The investigation also found Primavera accumulated a $36 million investment portfolio from its share of state education funds instead of using that money to pay teachers and reduce class sizes.
Brnovich, a Republican running for re-election in November, said he wants candidates for the Arizona Legislature to join him in pursuing charter school reform.
Ashley Berg, the Charter Board's executive director, called the board an "objective enforcement body" that operates "to implement the law as it exists and to ensure that all charter schools and charter operators follow those laws."
Despite numerous requests for Primavera online charter school to respond to questions, school officials provided no comment on The Republic's reporting before publication.
Primavera spokesman Jason Rose said last week that the $8.8 million distribution given to Creamer was used to pay current and projected state and federal income taxes associated with the company's profits.
Rose declined to disclose the profits that were used to calculate Creamer's tax liability, nor would he say if Creamer was using the distribution to pay taxes on income earned outside of Primavera.
Rose added that Primavera will use the state money it invested in recent years to start new charter schools in Arizona.
Current state law impedes Brnovich's office from fully investigating charter schools, said Brnovich, who has two daughters in charter schools. That's because the Legislature has exempted charter schools from procurement and conflict-of-interest laws that traditional district schools are subject to.
Brnovich said lawmakers should pass legislation that allows the state auditor general to investigate the finances of charter schools. Currently, the auditor general can investigate only traditional public schools. Charter schools receive up to $2,000 more in per-pupil state funding than district schools.
Brnovich also wants legislation that requires charter schools to segregate public funds from private funds in businesses related or tied to the charter school. Arizona permits for-profit businesses to own charter schools.
Arizona AG: Lawmakers Must Pass Charter School Reforms - AZPM

Leaked DeVos rules could trigger drastic changes in Columbia’s sexual assault policies - Columbia Daily Spectator

Leaked DeVos rules could trigger drastic changes in Columbia’s sexual assault policies - Columbia Daily Spectator

Leaked DeVos rules could trigger drastic changes in Columbia’s sexual assault policies

Updated September 6, 2018 at 10:34 a.m.
Newly proposed federal Title IX regulations could spark broad changes to Columbia policies governing sexual misconduct, bolstering the rights of the accused and making it difficult to bring a legal complaint against Columbia for its handling of investigations, according to legal experts.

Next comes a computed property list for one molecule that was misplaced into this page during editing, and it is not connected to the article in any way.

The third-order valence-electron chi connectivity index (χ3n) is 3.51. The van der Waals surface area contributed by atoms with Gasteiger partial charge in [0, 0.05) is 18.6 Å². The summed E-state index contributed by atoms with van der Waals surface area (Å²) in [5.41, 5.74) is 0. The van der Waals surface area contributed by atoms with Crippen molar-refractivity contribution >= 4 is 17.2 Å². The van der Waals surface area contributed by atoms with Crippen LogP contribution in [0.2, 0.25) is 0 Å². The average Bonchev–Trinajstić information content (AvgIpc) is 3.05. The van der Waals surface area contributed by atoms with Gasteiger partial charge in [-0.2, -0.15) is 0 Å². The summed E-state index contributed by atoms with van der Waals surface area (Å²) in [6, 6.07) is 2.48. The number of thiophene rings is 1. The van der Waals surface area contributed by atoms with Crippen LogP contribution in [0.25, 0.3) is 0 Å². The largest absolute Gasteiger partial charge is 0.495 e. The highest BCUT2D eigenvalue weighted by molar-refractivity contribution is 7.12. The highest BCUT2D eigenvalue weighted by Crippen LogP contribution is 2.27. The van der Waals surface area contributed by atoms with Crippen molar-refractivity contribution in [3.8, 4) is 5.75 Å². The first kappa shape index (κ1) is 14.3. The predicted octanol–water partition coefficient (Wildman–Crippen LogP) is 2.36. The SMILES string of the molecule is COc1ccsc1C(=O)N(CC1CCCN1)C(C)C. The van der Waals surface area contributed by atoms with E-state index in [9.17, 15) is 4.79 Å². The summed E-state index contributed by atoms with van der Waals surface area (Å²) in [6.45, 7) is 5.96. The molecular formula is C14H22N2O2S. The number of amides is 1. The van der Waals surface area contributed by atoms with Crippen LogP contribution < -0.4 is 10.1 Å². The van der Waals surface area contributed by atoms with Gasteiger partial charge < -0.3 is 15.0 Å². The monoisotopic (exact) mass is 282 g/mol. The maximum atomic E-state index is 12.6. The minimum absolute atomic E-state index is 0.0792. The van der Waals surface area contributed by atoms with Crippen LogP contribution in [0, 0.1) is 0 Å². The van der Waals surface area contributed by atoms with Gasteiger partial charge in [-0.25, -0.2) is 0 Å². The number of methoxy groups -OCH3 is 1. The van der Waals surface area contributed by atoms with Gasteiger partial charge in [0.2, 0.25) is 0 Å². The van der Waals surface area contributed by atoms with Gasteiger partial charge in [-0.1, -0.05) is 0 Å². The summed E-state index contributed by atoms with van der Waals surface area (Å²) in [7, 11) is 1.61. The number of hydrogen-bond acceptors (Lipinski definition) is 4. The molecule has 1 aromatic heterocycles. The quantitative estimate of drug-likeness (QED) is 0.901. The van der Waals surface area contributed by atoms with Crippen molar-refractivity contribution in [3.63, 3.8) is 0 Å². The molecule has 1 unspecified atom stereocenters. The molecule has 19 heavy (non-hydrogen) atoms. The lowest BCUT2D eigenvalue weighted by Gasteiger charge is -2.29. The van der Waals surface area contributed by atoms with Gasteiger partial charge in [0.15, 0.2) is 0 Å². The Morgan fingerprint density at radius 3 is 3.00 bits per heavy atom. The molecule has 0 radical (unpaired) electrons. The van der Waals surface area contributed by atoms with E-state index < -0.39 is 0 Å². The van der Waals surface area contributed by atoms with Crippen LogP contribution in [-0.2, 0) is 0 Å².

If implemented, the policies could reduce victims’ legal ground for filing a complaint against Columbia, which currently faces the second highest number of Title IX investigations in the Ivy League. Consequently, anti-sexual assault activists worry that the new rules will make it more difficult to hold the University accountable through litigation.
U.S. Secretary of Education Betsy DeVos’ proposed policies, obtained and released in a New York Times report, delineate a higher threshold for what constitutes sexual harassment. They also hold schools accountable for formal complaints only if they are made to officials directly responsible for enforcing rules—meaning most advisers and student life employees, like residential advisers, would not be legally mandated reporters.
While the regulations do not mandate that universities change their policies, schools that do not will face more legal pushback from anyone accused of harassment, creating a deterrent for universities that don’t comply, according to Title IX expert Saundra Schuster.
In a statement to Spectator, Executive Vice President for University Life Suzanne Goldberg said that Columbia will review the proposed rules carefully when they are formally released, but encouraged all students to learn more about Columbia’s gender-based misconduct policy.
Columbia’s current sexual misconduct policies were first established during the Obama era, marking an effort to make Title IX resources more accessible. They use the “preponderance of the evidence” as a standard to find Continue reading: Leaked DeVos rules could trigger drastic changes in Columbia’s sexual assault policies - Columbia Daily Spectator